The IT world took one step closer to converging with the broadcast market with this week's announcement that networking equipment giant Cisco Systems is acquiring Scientific-Atlanta for $6.9 billion.
According to the deal, Cisco will pay $43 per share in cash in exchange for each share of S-A, and assume outstanding options. S-A, along with Motorola, are the two largest suppliers of set-top-boxes to the cable market.
"Video entertainment is becoming increasingly digital and on demand, with rapid global adoption of high-definition television and digital video recording driving the migration to IP-centric platforms," said John Chambers, president and CEO of Cisco Systems.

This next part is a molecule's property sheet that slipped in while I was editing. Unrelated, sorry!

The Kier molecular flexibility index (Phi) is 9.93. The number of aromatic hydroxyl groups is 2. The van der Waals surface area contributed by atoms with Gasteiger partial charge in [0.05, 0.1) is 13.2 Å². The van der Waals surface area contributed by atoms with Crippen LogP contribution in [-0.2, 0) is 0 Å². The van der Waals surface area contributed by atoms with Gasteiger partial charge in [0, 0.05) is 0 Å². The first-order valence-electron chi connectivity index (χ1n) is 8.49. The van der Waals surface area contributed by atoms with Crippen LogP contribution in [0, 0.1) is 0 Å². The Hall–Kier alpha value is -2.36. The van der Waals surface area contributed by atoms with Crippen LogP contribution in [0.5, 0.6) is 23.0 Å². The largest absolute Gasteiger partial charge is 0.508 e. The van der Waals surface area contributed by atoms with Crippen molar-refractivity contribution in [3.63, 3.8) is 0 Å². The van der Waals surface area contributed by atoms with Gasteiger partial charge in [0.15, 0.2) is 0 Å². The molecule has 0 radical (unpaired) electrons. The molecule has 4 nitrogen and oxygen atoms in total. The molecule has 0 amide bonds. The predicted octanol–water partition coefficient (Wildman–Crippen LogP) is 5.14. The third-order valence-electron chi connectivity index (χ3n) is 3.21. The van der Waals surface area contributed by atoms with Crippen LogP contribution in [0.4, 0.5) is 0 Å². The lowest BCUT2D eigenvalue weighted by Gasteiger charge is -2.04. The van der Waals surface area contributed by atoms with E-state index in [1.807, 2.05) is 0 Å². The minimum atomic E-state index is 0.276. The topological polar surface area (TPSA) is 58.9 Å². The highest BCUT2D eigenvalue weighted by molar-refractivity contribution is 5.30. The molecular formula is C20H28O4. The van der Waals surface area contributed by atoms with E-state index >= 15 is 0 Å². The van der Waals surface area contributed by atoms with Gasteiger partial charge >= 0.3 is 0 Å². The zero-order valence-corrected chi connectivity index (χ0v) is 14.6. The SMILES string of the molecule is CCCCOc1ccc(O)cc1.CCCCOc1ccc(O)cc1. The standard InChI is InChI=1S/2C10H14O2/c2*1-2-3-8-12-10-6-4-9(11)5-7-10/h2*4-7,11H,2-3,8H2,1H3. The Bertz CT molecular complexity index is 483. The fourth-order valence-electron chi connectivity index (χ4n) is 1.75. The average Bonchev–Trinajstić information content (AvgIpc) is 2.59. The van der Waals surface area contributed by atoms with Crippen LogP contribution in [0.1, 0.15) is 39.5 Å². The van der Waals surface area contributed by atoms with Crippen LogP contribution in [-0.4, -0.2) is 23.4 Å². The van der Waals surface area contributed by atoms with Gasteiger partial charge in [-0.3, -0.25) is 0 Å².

Both heads of the companies announcing the deal in a press conference agreed that this acquisition marks the beginning of a business plan to deliver integrated solutions so that customers have fewer vendors and easier implementation of new technologies.
"The markets we serve have been changing rapidly and we believe the rate of change will accelerate," said S-A CEO Jim McDonald. "Technology advances will make new products available, our customers' markets will consolidate and the bundling of many services including video will become increasingly important to our customers."
When the deal closes, S-A will become a division of Cisco's Routing and Server Technology group lead by Mike Volpi, Cisco senior vice president.
S-A, founded in 1951, has 7,500 employees. For FY2005, which ended July 1, 2005, the company reported revenues of $1.91 billion. S-A's customer list includes Time Warner Inc.'s cable unit, Cablevision Systems Inc., Comcast Corp and SBC.
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